This year at the PASS Summit, Dr. Rimma Nehme (b|t) will give another keynote address. She has spoken at a number of previous Summits, and is a very popular speaker. This time her topic is CosmosDB, which is where she’s been working at Microsoft for some time. I was lucky enough to see Dr. Nehme at Build 2017 talk some CosmosDB, and I’m sure she’s got more to say this now.
Actually, I’ve been a bit surprised by all of the writing about CosmosDB that I see taking place. Perhaps it’s that the CosmosDB Twitter account is very active, but it seems that so many .NET developers and other non-SQL Server professionals are talking about how they are building projects and platforms on CosmosDB. I follow plenty of SQL people, but it seems there is a tremendous amount of activity on CosmosDB (and R/Data Science), more than I see with plain old SQL Server (POSQL?).
When I first saw DocumentDB, the forerunner of CosmosDB, I thought it was a good platform for some workloads. Certainly the heavy write a document, read the same thing of the XBOX profiles and some of their games seems like a good use of the technology. When they added MongoDB, I was slightly more interested, but still not a lot. I really haven’t seen many workloads that seem to exceed what SQL Server can do in a relational platform. At least, not if you write efficient code and buy enough hardware. The change to CosmosDB, however, was really interesting. Allowing graph APIs, key values, and documents in one service is something I am sure is attractive to many developers. Especially the heavy use of JSON, which seems to be a format many developers prefer over datasets.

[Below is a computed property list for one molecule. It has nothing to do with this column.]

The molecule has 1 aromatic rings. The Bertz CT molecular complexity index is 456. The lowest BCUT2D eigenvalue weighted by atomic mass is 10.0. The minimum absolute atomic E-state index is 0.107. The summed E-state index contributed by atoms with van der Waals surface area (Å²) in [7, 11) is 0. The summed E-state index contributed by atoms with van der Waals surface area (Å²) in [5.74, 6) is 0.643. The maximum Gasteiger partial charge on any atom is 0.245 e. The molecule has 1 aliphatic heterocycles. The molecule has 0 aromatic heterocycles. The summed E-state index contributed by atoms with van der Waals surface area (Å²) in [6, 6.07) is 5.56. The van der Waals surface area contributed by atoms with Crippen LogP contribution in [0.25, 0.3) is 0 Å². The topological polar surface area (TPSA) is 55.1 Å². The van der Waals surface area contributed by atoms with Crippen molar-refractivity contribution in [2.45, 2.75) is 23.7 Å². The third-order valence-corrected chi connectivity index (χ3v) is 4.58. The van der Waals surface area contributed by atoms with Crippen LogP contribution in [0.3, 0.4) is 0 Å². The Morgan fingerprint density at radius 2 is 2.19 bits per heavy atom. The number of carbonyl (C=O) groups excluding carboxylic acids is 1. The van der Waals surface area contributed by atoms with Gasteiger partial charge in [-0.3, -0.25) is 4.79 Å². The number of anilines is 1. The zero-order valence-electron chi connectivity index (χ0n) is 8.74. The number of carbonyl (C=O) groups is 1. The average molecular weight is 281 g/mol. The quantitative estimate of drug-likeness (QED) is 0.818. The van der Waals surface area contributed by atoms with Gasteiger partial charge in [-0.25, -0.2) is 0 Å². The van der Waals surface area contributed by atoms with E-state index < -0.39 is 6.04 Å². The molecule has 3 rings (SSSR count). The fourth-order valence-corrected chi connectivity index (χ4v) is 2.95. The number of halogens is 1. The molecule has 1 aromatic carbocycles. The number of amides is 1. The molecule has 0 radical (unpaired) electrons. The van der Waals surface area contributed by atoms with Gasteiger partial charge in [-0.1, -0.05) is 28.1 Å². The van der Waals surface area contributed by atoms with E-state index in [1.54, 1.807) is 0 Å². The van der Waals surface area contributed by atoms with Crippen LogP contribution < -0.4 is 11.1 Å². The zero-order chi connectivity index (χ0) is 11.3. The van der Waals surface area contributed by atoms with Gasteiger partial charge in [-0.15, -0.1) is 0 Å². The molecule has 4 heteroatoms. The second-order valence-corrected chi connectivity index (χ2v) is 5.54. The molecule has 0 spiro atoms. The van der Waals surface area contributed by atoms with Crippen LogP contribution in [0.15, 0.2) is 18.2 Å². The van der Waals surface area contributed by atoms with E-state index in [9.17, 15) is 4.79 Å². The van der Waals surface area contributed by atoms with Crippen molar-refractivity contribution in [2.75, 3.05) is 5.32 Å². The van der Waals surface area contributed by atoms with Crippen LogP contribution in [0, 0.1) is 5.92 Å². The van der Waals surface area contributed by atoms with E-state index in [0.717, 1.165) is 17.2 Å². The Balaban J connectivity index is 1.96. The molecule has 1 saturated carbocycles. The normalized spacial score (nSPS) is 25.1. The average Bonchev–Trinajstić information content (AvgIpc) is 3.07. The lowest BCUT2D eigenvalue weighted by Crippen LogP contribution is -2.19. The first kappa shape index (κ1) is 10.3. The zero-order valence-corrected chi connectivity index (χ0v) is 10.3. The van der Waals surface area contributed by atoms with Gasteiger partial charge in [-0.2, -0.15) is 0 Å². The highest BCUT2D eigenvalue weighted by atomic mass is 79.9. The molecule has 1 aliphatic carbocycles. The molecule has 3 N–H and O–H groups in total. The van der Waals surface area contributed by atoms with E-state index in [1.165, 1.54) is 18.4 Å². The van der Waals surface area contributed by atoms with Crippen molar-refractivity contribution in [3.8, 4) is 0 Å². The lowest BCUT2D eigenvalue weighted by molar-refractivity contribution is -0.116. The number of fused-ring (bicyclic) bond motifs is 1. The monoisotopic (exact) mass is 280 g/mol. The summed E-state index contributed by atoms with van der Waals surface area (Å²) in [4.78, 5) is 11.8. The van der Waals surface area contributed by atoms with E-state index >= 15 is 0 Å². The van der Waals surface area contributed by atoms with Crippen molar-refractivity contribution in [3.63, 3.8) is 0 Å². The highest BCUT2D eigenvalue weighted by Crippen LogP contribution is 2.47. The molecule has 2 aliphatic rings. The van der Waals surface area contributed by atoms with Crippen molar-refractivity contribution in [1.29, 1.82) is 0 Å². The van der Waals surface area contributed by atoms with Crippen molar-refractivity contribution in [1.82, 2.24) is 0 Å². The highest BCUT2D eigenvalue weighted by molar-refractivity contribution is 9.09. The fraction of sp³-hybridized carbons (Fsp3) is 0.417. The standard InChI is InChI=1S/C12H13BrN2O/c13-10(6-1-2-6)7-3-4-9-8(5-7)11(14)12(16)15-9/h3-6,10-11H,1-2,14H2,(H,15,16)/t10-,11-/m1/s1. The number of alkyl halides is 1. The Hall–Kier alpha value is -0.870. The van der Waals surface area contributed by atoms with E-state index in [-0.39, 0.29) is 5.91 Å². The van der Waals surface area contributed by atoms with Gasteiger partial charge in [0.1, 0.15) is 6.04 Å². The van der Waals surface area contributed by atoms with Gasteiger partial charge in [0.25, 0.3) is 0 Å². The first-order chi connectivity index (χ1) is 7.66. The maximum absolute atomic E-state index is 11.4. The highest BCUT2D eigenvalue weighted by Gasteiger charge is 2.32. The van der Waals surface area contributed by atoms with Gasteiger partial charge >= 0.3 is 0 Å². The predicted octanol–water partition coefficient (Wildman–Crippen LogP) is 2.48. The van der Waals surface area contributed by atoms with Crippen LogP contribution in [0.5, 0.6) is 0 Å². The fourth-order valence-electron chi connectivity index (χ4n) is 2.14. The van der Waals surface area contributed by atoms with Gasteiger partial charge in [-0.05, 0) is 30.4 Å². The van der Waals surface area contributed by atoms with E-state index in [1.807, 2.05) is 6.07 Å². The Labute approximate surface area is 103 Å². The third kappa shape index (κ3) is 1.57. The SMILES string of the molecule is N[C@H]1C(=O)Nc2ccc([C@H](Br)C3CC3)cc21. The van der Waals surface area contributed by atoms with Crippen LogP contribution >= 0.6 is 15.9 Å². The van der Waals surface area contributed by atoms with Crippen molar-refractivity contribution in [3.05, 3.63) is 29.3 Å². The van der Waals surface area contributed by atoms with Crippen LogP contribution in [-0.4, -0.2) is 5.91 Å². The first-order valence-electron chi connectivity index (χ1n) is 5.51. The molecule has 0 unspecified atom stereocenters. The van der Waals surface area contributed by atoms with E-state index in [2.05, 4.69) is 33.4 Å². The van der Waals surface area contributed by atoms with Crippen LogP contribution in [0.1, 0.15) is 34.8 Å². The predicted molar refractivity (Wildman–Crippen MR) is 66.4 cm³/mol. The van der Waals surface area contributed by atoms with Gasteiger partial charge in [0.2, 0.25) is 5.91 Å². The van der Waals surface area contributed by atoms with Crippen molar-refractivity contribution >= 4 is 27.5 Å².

I know Microsoft would like more people to use CosmosDB as it’s completely a PaaS, pay-as-you-go service, and that could easily increase their revenue if they can get many people using the product. The have invested quite a bit into the platform, with latency guarantees, multiple consistency models, and plenty of scalability. It’s certainly on my list of topics to dig more into how CosmosDB works and where it might be applicable to solving data problems.
I think there are applications where a CosmosDB datastore will work well, but I wonder if this is more of just a front end, gather data service, that will require additional databases behind the service were data can be combined and aggregated for other reporting. I don’t know that querying your graph tables alongside key-values and documents will be as easy as it might be in a relational system, but hopefully we’ll see some people (perhaps me) experimenting and reporting back on the complexities and advantages of such a datastore.